which were soon retaken. The loss of men, horses, and harness prevented Lieutenant Willits from sustaining his position; he consequently moved to the rear, but soon re-entered the field with four guns. At dark he was ordered by General Starkweather to retire, which he did, and again took the field on the 20th and retired with the brigade at evening.
Loss on the 20th, 8 men wounded and 4 missing. The axle-trees of his two James rifles were broken, one was abandoned, the other brought off the field. Privates Bailey and Perdoil brought off the field a rebel 6-pounder gun, smooth-bore, which the lieutenant yet has.
His battery now consists of two 12-pounder light guns, two 12-pounder howitzers, one 6-pounder smooth-bore [rebel], unserviceable, and one 6-pounder James gun [dismounted]; four gun carriages, three caissons, one forge, and one battery wagon.
The First Michigan Battery entered the field complete, under command of First Lieutenant George W. Van Pelt. The battery took several positions before opening fire on the enemy. On forming in its fourth position the battery fired sixty-four rounds of canister and percussion shell. The enemy rushed upon the battery in overwhelming numbers, compelling the infantry support to fall back. The men remained with the battery until the enemy's bayonets were at their breasts.
Five guns fell into the enemy's hands; one was got safely off the field. One gun was subsequently recaptured. Lieutenant Van Pelt and 5 men were killed, 6 seriously wounded, and 13 made prisoners.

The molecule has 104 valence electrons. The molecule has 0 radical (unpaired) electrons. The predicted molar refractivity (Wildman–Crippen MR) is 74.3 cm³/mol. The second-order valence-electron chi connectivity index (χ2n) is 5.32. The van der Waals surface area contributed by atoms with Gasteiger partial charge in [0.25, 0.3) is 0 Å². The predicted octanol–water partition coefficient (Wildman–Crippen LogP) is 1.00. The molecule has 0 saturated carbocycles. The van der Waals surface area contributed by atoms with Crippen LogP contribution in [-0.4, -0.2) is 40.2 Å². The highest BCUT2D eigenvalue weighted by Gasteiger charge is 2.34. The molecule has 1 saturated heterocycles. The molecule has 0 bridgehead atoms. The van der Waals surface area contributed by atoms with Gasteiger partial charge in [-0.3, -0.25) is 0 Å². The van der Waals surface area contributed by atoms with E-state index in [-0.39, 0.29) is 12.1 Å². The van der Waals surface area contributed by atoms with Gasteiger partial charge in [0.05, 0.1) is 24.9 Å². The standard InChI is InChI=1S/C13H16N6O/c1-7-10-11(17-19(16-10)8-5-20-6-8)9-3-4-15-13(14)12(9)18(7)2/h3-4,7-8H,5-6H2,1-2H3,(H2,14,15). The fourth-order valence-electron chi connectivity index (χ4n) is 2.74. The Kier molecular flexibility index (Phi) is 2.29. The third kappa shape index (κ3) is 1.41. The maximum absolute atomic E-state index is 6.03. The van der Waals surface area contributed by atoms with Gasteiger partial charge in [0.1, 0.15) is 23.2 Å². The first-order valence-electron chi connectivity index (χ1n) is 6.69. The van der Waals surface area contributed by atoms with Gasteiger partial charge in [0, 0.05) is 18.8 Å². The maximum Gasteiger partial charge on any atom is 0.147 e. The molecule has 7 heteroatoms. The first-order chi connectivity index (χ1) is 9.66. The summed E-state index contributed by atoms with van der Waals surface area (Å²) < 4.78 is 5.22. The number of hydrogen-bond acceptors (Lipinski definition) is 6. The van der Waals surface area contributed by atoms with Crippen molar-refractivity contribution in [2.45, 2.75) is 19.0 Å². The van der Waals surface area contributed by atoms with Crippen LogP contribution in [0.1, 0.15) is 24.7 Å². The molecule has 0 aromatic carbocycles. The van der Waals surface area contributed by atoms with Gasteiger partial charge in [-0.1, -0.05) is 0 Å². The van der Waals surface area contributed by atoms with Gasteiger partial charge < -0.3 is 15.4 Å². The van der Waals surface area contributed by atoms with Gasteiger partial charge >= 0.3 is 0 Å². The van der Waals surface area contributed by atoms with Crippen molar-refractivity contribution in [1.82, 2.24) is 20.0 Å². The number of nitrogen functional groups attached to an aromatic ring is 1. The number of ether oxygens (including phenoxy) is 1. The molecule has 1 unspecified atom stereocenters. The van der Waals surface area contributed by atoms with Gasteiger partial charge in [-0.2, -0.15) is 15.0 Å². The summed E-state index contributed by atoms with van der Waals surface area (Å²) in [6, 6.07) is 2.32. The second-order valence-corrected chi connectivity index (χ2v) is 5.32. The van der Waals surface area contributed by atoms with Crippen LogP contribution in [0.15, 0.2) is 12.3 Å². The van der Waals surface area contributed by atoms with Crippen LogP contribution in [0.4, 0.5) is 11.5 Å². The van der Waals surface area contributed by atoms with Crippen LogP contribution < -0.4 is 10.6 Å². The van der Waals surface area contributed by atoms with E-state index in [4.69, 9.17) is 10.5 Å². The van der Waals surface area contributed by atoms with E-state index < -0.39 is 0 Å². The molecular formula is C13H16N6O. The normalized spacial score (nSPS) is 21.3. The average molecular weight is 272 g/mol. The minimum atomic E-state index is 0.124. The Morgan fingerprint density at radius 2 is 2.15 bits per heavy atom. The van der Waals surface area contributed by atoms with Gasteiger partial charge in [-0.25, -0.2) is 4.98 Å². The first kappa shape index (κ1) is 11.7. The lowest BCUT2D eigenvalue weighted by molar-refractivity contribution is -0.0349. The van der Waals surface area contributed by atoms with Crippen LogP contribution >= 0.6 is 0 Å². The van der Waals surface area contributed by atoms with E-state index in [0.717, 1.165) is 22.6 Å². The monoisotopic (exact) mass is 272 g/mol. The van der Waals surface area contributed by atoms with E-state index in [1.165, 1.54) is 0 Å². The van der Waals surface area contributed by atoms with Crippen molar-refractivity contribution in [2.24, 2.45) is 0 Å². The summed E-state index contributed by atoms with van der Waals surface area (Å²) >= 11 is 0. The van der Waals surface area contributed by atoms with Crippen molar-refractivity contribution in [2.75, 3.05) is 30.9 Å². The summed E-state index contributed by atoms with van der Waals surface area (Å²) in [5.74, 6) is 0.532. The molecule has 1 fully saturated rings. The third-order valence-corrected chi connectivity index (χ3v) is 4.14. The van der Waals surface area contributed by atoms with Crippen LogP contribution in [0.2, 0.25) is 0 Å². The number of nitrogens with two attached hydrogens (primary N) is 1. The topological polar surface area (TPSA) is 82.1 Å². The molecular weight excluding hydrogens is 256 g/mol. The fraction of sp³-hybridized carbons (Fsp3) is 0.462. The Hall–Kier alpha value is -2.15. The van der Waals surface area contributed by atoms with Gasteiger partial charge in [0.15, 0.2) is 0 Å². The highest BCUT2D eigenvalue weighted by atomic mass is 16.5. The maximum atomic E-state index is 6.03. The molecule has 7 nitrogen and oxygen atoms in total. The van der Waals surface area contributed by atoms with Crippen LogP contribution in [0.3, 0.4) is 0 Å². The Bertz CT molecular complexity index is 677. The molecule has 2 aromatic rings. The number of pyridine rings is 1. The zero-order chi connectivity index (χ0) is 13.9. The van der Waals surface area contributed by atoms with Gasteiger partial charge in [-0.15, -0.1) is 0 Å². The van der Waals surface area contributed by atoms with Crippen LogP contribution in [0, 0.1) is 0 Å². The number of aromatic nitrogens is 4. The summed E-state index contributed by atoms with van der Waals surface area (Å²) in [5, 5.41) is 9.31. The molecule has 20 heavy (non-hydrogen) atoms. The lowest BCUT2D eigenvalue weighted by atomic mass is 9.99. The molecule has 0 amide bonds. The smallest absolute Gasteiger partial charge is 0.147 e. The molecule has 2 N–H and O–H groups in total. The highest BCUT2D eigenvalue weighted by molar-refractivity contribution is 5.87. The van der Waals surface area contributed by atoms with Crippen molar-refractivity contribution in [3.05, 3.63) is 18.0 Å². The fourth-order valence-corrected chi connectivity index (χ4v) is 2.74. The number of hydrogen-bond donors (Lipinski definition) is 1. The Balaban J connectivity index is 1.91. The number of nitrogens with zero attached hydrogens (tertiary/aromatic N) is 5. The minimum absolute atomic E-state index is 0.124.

Lieutenant Wilbur speaks highly of the gallant bearing of Lieutenant Van Pelt on the field of battle. Before being killed he cheered on his men to victory, and his death has left a blank in the army of the Union.
Not having myself been present in person with the batteries of the division, I can give no opinion myself regarding the action on their part. I am convinced, however, from what I have since learned, that everything was done by them which bravery and a devotion to the cause could accomplish.
The army, in the death of Lieutenant H. M. Burnham, has experienced a sad loss; although a young man he had the bearing of a true soldier, and had he been spared, would have earned a fame which many would have envied.
It is to be hoped that Lieutenant Ludlow, now a prisoner in the hands of the enemy, will at an early date be restored to the battery, with which he has fought ever since its organization and of which he was a bright ornament.
I am, sir, very respectfully, your obedient servant,
GEO. A. KENSEL,
Captain Fifth Artillery.
Major W. E. LAWRENCE,
Chief of Artillery, Fourteenth Army Corps.